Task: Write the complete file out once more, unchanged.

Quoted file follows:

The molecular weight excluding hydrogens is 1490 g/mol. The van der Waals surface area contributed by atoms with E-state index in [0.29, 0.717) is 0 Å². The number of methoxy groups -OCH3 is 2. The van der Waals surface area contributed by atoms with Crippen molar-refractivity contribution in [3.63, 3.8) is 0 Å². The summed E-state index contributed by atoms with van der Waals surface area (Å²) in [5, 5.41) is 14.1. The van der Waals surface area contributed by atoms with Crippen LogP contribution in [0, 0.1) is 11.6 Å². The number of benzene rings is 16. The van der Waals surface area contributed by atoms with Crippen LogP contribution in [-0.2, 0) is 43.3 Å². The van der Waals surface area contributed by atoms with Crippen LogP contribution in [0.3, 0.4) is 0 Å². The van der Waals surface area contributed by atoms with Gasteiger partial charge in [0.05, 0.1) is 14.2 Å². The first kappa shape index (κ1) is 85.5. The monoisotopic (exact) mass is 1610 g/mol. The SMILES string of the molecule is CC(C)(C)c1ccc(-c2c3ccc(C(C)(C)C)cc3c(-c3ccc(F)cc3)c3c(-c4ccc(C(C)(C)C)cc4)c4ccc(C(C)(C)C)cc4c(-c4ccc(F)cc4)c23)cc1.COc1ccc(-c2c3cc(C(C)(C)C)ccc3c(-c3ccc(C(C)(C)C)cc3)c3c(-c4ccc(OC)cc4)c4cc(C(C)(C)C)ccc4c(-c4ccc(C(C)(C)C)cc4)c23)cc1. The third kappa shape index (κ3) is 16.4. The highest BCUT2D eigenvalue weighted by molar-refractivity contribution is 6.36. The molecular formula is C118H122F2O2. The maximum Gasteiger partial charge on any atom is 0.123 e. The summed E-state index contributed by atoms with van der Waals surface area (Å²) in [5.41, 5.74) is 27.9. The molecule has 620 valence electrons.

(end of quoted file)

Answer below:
The molecular weight excluding hydrogens is 1490 g/mol. The van der Waals surface area contributed by atoms with E-state index in [0.29, 0.717) is 0 Å². The number of methoxy groups -OCH3 is 2. The van der Waals surface area contributed by atoms with Crippen molar-refractivity contribution in [3.63, 3.8) is 0 Å². The summed E-state index contributed by atoms with van der Waals surface area (Å²) in [5, 5.41) is 14.1. The van der Waals surface area contributed by atoms with Crippen LogP contribution in [0, 0.1) is 11.6 Å². The number of benzene rings is 16. The van der Waals surface area contributed by atoms with Crippen LogP contribution in [-0.2, 0) is 43.3 Å². The van der Waals surface area contributed by atoms with Crippen LogP contribution in [0.3, 0.4) is 0 Å². The van der Waals surface area contributed by atoms with Gasteiger partial charge in [0.05, 0.1) is 14.2 Å². The first kappa shape index (κ1) is 85.5. The monoisotopic (exact) mass is 1610 g/mol. The SMILES string of the molecule is CC(C)(C)c1ccc(-c2c3ccc(C(C)(C)C)cc3c(-c3ccc(F)cc3)c3c(-c4ccc(C(C)(C)C)cc4)c4ccc(C(C)(C)C)cc4c(-c4ccc(F)cc4)c23)cc1.COc1ccc(-c2c3cc(C(C)(C)C)ccc3c(-c3ccc(C(C)(C)C)cc3)c3c(-c4ccc(OC)cc4)c4cc(C(C)(C)C)ccc4c(-c4ccc(C(C)(C)C)cc4)c23)cc1. The third kappa shape index (κ3) is 16.4. The highest BCUT2D eigenvalue weighted by molar-refractivity contribution is 6.36. The molecular formula is C118H122F2O2. The maximum Gasteiger partial charge on any atom is 0.123 e. The summed E-state index contributed by atoms with van der Waals surface area (Å²) in [5.41, 5.74) is 27.9. The molecule has 620 valence electrons.